The Leucadia Streetscape project has been in the works for more than a decade and will include six roundabouts between A Street and La Costa Avenue, bike lanes, pedestrian paths, wider sidewalks and crosswalks, more parking and the planting of about 1,000 trees. Photo by Abraham Jewett
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Encinitas to pursue borrowing $30M for Leucadia Streetscape Project

ENCINITAS — Encinitas is looking into borrowing $30 million to finance its long planned and much anticipated Leucadia Streetscape project, which will revamp a 2.5-mile section of Coast Highway 101.

City Finance Director and Treasurer Teresa McBroome told the City Council at its Dec. 18 meeting that Encinitas has the highest credit rating available — AAA and AA+  — and should be approved for a 30-year loan with a 3% interest rate to fund the project.

The council voted unanimously to direct the city manager to submit a loan application to an agency called California Infrastructure and Economic Development Bank, commonly referred to as IBank. The bank is a state agency that provides low-cost financing to other government agencies for a wide range of infrastructure projects.

“It was mentioned that this is a great interest rate, I think we need to take advantage of that now,” Councilwoman Kellie Shay Hinze said before the vote.

Hinze also said because the project could possibly be funded through IBank, and not through a bond measure, it adds flexibility for the city to be able to use some of the funds for other projects.

“This doesn’t preclude us from other investments that we want to make in our city,” Hinze said. “My hope is that we can recruit more grant funds for Streetscape and, as we do that, this money is flexible and that we can advance other projects that we hope to see, including rail crossings (and) a quiet zone.”

The Leucadia Streetscape project has been in the works for more than a decade and will include six roundabouts between A Street and La Costa Avenue, bike lanes, pedestrian paths, wider sidewalks and crosswalks, more parking and the planting of about 1,000 trees.

The project is currently estimated at $28 million.

McBroome said that Encinitas is currently making debt payments of $3.5 million a year on previous major construction projects, including Encinitas Community Park, the Encinitas Library and Pacific View Elementary School. The Streetscape loan would add $1.6 million a year to their payments for the next 10 years.

She said the city should have no problem meeting that higher debt obligation, as the most critical credit criteria is that the city’s general fund revenues are higher than the city’s expenditures, and forecasts over the next 10 years indicate that “revenues are clearly over expenditures, and that includes the new debt.”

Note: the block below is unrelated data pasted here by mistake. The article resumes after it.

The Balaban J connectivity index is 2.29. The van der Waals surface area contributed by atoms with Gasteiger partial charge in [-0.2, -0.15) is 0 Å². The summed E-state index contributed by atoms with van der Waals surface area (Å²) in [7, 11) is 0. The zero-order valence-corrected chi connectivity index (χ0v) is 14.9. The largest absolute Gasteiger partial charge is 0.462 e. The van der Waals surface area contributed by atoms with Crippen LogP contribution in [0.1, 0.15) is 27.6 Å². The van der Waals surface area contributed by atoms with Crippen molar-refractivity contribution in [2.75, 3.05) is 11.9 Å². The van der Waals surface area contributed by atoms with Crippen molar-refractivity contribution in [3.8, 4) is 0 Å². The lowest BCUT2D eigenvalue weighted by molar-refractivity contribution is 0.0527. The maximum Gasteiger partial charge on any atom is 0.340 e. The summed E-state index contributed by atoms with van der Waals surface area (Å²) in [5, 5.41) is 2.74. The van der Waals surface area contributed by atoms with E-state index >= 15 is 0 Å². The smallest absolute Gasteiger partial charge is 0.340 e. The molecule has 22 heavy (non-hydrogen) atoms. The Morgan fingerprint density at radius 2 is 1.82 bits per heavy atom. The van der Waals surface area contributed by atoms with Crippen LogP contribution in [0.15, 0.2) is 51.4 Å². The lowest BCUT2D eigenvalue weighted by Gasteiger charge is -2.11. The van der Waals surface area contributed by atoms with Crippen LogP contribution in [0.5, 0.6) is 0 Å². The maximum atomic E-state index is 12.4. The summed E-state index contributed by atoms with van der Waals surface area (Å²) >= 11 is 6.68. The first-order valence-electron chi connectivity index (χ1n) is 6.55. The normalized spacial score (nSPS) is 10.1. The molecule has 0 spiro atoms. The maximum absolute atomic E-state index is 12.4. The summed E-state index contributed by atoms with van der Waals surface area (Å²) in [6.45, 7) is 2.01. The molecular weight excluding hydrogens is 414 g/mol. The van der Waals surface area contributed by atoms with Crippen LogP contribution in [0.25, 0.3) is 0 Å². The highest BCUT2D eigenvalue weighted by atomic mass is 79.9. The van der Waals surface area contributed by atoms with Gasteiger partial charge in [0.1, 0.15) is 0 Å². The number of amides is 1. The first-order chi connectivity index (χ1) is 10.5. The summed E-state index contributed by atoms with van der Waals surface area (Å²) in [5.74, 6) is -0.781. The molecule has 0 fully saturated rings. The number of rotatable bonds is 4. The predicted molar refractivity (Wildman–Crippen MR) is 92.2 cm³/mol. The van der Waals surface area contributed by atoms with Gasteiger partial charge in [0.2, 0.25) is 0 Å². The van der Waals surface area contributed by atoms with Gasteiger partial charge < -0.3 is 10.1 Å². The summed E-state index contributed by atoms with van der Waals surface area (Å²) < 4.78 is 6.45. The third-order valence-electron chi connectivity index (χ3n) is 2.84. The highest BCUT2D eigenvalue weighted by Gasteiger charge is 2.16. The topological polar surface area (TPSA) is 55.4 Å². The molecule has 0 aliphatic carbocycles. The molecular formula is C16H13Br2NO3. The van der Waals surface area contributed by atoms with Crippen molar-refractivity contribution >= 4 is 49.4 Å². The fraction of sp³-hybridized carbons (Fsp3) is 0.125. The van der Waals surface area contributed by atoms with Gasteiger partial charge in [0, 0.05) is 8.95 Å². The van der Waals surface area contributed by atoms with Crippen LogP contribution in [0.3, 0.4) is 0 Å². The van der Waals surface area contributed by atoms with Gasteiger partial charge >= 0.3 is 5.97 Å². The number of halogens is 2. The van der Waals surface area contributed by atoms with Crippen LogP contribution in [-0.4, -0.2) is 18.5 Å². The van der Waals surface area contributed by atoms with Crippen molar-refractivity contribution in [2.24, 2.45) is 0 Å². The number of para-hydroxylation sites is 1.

McBroome said credit rating agencies like to see that the debt service — cash that is required to cover the repayment of interest and principal on a debt for a particular period — compared to the general fund revenues, is less than 7%, a standard that Encinitas meets. She said when you add debt service with pension debt they like to see that it’s less than 10%, and with the added Streetscape loan, Encinitas will be slightly higher than that, at nearly 12%.

“However, our financial advisor has assured us that we’ll still maintain our high credit rating because we have two strong mitigating factors, and that is that we have strong general fund reserves and that our property tax revenue is very stable, it makes up 60% of our general fund revenues,” McBroome said.

Council members Tony Kranz and Jody Hubbard both pointed out that the project has the potential to eventually generate money for the city, just as the downtown streetscape plan did years ago.

“There’s going to be revenue directly related to the infrastructure that we’re going to do, in the fact that you’re making it easier for people to come to those businesses and to spend money,” Hubbard said.

Before the vote, the council heard from six speakers, most in support of the council moving forward with pursuing the financing.

One opponent, Leah Bissonette, said she felt the project should be financed through a municipal bond, which is voted on by the residents.

“That keeps cities from running off and making excessive commitments of our taxpayer funds without the support of your citizens … This resolution should be voted on by the citizens, it should not be approved at this time,” Bissonette said.

Chris Ryan said she supported full funding of the project, so it doesn’t go down the same path as the 17-year-old roundabout project on Leucadia Boulevard, where two roundabouts were funded and the third took another decade to fund.

“That’s the age of my son who’s going to be going to college in the fall, 17 years,” Ryan said. “I don’t want to see that happen with Streetscape.”

Rebecca Ross agreed, saying she too was in support of full funding and “not adopt a piecemeal approach that we’ve seen burden so many other projects in Leucadia. Streetscape is an important step forward for Leucadia and for the community as a whole and it needs to be completed in a comprehensive way.”

2 comments

Marc December 31, 2019 at 11:42 pm

This article is a example of great journalistic writing, Tawny. Clear, concise, background explained, technical terms explained. I feel like I have a precise understating of the status of the financing, and I had ZERO prior knowledge of it!

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Sandra English January 1, 2020 at 12:14 am

Bad idea! What next?
Instead of borrowing $30 million dollars for something local residents really don’t want or need, why not concentrate on “affordable housing” for working class citizens?
We have no place to live anymore in Encinitas.

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